Blair explained that paratexts are mostly optimistic in tone, articulating hopes and ambitions that were not necessarily fulfilled. She used Gessner’s Historia animalium I (1551) to illustrate how contextual sources can shed a different light on the interpersonal relations sketched in paratexts. The volume contains extensive and unusual paratexts, including a separate table of contents for the paratexts. Archival records reveal that the work’s dedication to the city of Zurich was successful: Gessner was granted a lifelong allowance of food and wine in return. In other cases, however, his dedications were less favourably received. He dedicated the second edition of his Icones animalium (1560) to Elizabeth I of England, after the dedicatees of the first edition had been executed for treason under Queen Mary. In his advice on paratexts, Caramuel specifically warns against re-dedicating books with a second edition and recommends that a second dedication, if inevitable, must always aim lower in the social hierarchy than the first. Indeed, Gessner’s correspondence reveals that Elizabeth felt insulted by the recycled dedication, despite his good intentions.

Gessner also made creative use of paratexts to promote his research and to reinforce his network of correspondents. Volumes on natural history advertised his bibliographical works and vice versa, creating a buzz ahead of publication even if some of the volumes announced were never published in the end. He also invited his readers to contribute to his on-going research by sending specimens or information on the natural world, with detailed instructions on how such snippets might reach him from faraway regions. In return, contributors could expect goodies, information or an acknowledgement alongside the many existing correspondents that Gessner listed in his volumes. (Fig. 2)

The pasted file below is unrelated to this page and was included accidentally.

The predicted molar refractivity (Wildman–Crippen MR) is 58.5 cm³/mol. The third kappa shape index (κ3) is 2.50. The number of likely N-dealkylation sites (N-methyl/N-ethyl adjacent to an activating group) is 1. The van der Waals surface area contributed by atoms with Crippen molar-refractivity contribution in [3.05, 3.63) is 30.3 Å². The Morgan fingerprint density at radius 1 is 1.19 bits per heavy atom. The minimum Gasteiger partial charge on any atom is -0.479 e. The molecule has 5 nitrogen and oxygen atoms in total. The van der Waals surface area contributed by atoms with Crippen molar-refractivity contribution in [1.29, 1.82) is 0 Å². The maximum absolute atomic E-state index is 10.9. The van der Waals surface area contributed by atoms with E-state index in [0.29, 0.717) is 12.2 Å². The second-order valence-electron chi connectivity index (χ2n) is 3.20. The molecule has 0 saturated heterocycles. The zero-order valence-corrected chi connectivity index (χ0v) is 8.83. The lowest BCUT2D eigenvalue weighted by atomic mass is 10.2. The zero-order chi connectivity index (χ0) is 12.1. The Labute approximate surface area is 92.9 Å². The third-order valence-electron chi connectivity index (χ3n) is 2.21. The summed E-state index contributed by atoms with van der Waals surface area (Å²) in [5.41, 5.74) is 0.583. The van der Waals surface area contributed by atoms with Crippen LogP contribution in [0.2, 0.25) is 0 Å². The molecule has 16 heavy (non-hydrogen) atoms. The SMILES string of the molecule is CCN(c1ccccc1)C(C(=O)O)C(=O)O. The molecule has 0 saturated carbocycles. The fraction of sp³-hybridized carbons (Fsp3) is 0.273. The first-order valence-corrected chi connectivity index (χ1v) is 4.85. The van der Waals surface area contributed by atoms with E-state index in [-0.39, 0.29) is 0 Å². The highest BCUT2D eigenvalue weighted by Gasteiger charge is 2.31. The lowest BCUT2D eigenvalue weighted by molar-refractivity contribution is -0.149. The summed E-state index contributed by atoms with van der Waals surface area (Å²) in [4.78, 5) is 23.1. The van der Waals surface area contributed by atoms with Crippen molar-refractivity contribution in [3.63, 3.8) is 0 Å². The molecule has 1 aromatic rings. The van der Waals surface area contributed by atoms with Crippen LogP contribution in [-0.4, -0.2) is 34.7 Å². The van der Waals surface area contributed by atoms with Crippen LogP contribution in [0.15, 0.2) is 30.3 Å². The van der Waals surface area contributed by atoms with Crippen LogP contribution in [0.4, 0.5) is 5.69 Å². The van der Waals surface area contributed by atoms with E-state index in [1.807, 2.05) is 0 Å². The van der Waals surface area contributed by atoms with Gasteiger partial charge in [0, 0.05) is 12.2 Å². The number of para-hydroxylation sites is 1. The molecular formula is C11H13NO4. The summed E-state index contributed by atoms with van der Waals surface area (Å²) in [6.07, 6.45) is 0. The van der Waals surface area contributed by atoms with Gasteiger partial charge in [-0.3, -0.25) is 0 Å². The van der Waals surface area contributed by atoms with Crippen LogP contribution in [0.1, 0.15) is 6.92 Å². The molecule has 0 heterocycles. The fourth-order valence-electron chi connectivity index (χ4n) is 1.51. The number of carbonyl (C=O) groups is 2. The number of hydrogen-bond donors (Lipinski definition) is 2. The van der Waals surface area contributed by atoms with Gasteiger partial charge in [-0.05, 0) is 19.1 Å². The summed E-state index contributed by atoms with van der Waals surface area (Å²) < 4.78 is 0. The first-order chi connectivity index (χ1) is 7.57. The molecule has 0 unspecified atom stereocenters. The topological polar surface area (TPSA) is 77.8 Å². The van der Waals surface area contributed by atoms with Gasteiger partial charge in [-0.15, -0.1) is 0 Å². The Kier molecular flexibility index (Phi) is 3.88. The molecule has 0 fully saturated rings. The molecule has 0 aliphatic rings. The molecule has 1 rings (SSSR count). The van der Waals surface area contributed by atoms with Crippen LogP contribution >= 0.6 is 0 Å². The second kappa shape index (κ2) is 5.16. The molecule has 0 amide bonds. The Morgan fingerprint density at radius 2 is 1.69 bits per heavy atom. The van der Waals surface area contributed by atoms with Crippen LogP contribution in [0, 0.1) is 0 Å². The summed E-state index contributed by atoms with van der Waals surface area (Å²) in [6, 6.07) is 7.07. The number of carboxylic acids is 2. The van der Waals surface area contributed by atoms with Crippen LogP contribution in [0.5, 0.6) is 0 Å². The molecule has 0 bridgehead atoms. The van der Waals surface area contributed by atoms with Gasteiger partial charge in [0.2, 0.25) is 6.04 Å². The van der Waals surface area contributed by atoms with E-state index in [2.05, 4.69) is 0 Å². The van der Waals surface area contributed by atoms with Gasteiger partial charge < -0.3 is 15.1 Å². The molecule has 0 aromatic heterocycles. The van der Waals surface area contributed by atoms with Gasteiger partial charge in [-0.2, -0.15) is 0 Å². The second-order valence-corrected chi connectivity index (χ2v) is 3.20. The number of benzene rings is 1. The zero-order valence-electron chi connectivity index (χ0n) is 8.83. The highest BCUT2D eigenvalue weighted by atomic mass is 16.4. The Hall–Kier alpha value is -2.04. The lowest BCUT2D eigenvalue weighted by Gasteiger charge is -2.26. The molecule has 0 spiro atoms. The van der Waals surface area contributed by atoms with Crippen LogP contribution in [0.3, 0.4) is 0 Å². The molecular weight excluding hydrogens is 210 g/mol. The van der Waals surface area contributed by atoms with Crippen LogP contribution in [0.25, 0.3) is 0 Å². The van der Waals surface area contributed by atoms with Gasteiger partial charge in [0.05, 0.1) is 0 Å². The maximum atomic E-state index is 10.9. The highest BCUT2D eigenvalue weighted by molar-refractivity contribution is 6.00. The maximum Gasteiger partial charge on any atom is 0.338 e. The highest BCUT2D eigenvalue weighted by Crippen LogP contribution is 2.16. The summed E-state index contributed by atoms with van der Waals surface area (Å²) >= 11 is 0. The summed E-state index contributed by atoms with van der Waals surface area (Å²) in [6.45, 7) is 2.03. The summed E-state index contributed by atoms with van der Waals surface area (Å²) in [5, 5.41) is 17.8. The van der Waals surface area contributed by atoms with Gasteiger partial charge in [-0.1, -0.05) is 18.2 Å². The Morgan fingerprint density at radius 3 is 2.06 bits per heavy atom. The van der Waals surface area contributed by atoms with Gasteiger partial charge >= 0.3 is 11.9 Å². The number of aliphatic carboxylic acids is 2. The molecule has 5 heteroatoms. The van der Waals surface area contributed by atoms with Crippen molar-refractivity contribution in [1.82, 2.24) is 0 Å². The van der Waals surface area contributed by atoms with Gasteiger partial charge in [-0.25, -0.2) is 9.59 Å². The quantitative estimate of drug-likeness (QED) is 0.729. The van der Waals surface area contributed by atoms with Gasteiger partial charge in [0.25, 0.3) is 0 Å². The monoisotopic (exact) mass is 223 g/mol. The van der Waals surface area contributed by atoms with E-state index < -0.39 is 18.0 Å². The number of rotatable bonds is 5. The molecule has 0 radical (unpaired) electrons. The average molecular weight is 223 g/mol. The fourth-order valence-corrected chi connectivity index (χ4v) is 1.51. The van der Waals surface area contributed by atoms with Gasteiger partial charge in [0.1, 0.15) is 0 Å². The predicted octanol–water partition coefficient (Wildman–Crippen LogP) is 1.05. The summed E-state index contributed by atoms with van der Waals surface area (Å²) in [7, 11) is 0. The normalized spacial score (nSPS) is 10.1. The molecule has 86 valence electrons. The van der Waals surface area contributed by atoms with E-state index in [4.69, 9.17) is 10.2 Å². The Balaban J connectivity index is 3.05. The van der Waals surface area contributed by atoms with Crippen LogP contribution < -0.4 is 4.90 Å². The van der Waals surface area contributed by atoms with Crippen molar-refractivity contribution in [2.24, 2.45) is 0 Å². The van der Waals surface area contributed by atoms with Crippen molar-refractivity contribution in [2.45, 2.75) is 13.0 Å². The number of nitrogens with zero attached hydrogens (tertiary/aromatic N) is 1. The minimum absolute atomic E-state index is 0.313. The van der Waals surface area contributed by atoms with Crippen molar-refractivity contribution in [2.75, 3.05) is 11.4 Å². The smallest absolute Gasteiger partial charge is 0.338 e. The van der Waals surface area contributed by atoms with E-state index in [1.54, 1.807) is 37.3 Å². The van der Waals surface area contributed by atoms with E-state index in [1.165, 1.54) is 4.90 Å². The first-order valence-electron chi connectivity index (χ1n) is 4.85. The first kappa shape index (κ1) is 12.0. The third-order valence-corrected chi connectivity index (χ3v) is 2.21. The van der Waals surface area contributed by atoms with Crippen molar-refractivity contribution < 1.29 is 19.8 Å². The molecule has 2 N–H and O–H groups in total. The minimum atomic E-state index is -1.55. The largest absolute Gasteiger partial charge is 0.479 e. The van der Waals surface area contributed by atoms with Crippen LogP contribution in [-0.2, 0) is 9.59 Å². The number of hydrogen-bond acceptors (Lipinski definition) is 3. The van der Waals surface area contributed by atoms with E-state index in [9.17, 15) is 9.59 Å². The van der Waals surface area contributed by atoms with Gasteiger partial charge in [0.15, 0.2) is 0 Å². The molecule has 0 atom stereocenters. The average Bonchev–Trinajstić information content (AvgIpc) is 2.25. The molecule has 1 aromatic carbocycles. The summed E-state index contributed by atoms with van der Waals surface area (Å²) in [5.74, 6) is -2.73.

Fig. 2 The list of acknowledgements and instructions to aspiring contributors in Gessner’s Historia animalium III (1555). Courtesy of the Getty Research Institute, via the Internet Archive.

Printed poems were another avenue through which authors could enhance their social relations, according to Blair. Authors filled pages with poetry to showcase their humanist skill or to find favour. Erasmus, for instance, tried to appease Giles Cousin, an assistant who threatened to change jobs against Erasmus’s will, by publishing his poem in the Ecclesiastes, only to remove the poem from subsequent editions after Cousin had left. Blair ended the last lecture with a few remarks on early modern indexing, which made it possible for authors of miscellaneous collections to present information in any order they found convenient. Erasmus and Gessner both experimented with innovative indexes, which could be mentioned on title pages as selling points.